Merlin engine test
File photo of a Merlin engine being tested. SpaceX said it suffered an anomaly during qualification testing of an engine recently, but that it would not delay upcoming launches. Credit: SpaceX

WASHINGTON — SpaceX said Nov. 8 that it suffered a failure of a Merlin engine during a recent test at its Texas facility, but that the incident would not delay any upcoming launches.

The incident, which took place Nov. 4 and was first reported by the Washington Post, may have involved a new version of the Merlin engine being developed by SpaceX for the next upgrade of the company’s Falcon 9 launch vehicle.

“SpaceX experienced an anomaly during a Qualification test set up of a Merlin engine at our rocket development facility in McGregor, Texas,” the company said in a statement to SpaceNews. No one was injured in the test, the company said, and “a thorough and fully transparent investigation” is underway, in coordination with various government agencies.

SpaceX has yet to disclose specific details about the incident, which a company source said took place on a Merlin test stand that has two bays. One bay reportedly suffered damage that will take two to four weeks to repair, while the neighboring bay received only minor damage that can be repaired in days.

The incident, according to the source, took place not during an actual engine firing but during a troubleshooting activity called a “LOX drop” where liquid oxygen is flowed through the engine to look for leaks. It wasn’t clear how this test led to the anomaly that damaged the engine and its test bay.

The mishap, SpaceX said in its statement, will not affect upcoming launches. “SpaceX is committed to our current manifest and we do not expect this to have any impact on our launch cadence,” the company stated.

SpaceX has enjoyed a banner year, having carried out 16 Falcon 9 launches to date. At least three more launches are scheduled for 2017, including one in mid-November carrying a classified payload known only as Zuma as well as December launches of a Dragon cargo spacecraft for NASA and the fourth set of 10 Iridium Next satellites. A first launch of the company’s long-delayed Falcon Heavy rocket could also take place at the end of the year.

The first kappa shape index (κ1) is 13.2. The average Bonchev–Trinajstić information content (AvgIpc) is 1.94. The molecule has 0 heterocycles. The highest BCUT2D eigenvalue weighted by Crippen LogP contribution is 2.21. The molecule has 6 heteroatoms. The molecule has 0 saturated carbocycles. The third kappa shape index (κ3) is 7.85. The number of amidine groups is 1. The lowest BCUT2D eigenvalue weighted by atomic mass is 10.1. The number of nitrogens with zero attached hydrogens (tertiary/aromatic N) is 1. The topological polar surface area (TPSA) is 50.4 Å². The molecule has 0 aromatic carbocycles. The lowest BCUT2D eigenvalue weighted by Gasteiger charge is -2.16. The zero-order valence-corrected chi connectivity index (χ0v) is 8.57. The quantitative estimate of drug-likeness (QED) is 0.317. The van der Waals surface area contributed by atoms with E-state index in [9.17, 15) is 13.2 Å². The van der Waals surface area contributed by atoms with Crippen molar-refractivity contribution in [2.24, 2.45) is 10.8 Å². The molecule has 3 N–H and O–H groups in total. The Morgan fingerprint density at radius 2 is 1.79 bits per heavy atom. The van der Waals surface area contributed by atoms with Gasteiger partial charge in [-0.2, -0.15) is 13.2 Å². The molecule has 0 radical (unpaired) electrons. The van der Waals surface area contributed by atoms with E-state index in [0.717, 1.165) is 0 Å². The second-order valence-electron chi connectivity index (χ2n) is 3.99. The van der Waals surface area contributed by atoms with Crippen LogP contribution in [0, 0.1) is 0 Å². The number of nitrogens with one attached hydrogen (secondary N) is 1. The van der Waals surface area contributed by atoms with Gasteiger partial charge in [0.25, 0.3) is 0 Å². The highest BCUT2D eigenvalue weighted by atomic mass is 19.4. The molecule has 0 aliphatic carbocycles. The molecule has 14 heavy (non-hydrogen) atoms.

Company sources say SpaceX can continue those launches, even while this investigation continues, because the engine that suffered the testing mishap was an upgraded version for the forthcoming “Block 5” version of the Falcon 9. The company is currently flying the Block 4 version of the rocket, and has not set a firm date for starting flights of the Block 5 version.

That would explain why the company is able to continue Falcon 9 launches even while the investigation, which may take several weeks to complete, continues, as the engine that failed is not used on existing versions of the rocket. It would also explain why the company said the mishap took place during a “qualification test” of the engine, which would normally not take place once a version of that engine has entered service.

Other engine tests at the McGregor site are reportedly continuing while the investigation into this incident takes place.

Jeff Foust writes about space policy, commercial space, and related topics for SpaceNews. He earned a Ph.D. in planetary sciences from the Massachusetts Institute of Technology and a bachelor’s degree with honors in geophysics and planetary science...